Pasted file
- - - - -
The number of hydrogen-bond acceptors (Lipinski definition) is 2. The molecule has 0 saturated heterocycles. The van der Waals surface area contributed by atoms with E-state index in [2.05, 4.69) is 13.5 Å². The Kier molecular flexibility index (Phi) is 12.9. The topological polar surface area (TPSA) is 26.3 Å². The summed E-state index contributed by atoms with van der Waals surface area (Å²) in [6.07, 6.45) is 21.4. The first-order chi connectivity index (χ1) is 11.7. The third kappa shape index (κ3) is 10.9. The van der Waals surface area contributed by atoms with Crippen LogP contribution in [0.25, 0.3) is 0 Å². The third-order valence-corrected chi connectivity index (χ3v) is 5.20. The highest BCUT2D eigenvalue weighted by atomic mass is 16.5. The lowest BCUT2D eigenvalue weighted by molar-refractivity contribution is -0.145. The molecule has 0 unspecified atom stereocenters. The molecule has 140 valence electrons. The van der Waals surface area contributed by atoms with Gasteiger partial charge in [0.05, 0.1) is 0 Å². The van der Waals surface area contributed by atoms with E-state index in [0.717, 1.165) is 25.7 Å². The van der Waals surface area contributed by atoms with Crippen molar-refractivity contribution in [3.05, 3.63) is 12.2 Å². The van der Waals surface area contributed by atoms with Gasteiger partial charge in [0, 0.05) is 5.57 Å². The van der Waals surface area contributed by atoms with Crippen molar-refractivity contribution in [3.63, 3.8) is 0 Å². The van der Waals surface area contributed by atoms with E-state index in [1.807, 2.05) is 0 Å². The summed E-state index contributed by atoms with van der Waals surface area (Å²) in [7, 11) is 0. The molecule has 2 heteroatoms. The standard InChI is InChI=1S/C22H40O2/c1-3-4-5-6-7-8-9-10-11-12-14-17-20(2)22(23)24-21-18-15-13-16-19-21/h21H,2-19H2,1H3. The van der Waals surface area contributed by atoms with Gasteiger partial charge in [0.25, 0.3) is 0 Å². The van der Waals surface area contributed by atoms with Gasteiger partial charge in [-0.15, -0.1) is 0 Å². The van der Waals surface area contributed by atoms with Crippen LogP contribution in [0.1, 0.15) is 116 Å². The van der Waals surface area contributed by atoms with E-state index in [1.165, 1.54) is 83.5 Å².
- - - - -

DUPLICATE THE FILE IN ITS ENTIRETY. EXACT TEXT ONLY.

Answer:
The number of hydrogen-bond acceptors (Lipinski definition) is 2. The molecule has 0 saturated heterocycles. The van der Waals surface area contributed by atoms with E-state index in [2.05, 4.69) is 13.5 Å². The Kier molecular flexibility index (Phi) is 12.9. The topological polar surface area (TPSA) is 26.3 Å². The summed E-state index contributed by atoms with van der Waals surface area (Å²) in [6.07, 6.45) is 21.4. The first-order chi connectivity index (χ1) is 11.7. The third kappa shape index (κ3) is 10.9. The van der Waals surface area contributed by atoms with Crippen LogP contribution in [0.25, 0.3) is 0 Å². The third-order valence-corrected chi connectivity index (χ3v) is 5.20. The highest BCUT2D eigenvalue weighted by atomic mass is 16.5. The lowest BCUT2D eigenvalue weighted by molar-refractivity contribution is -0.145. The molecule has 0 unspecified atom stereocenters. The molecule has 140 valence electrons. The van der Waals surface area contributed by atoms with Gasteiger partial charge in [0.05, 0.1) is 0 Å². The van der Waals surface area contributed by atoms with E-state index in [0.717, 1.165) is 25.7 Å². The van der Waals surface area contributed by atoms with Crippen molar-refractivity contribution in [3.05, 3.63) is 12.2 Å². The van der Waals surface area contributed by atoms with Gasteiger partial charge in [0, 0.05) is 5.57 Å². The van der Waals surface area contributed by atoms with Crippen molar-refractivity contribution in [3.63, 3.8) is 0 Å². The van der Waals surface area contributed by atoms with E-state index in [1.807, 2.05) is 0 Å². The summed E-state index contributed by atoms with van der Waals surface area (Å²) in [7, 11) is 0. The molecule has 2 heteroatoms. The standard InChI is InChI=1S/C22H40O2/c1-3-4-5-6-7-8-9-10-11-12-14-17-20(2)22(23)24-21-18-15-13-16-19-21/h21H,2-19H2,1H3. The van der Waals surface area contributed by atoms with Gasteiger partial charge in [0.25, 0.3) is 0 Å². The van der Waals surface area contributed by atoms with Gasteiger partial charge in [-0.15, -0.1) is 0 Å². The van der Waals surface area contributed by atoms with Crippen LogP contribution in [0.1, 0.15) is 116 Å². The van der Waals surface area contributed by atoms with E-state index in [1.165, 1.54) is 83.5 Å².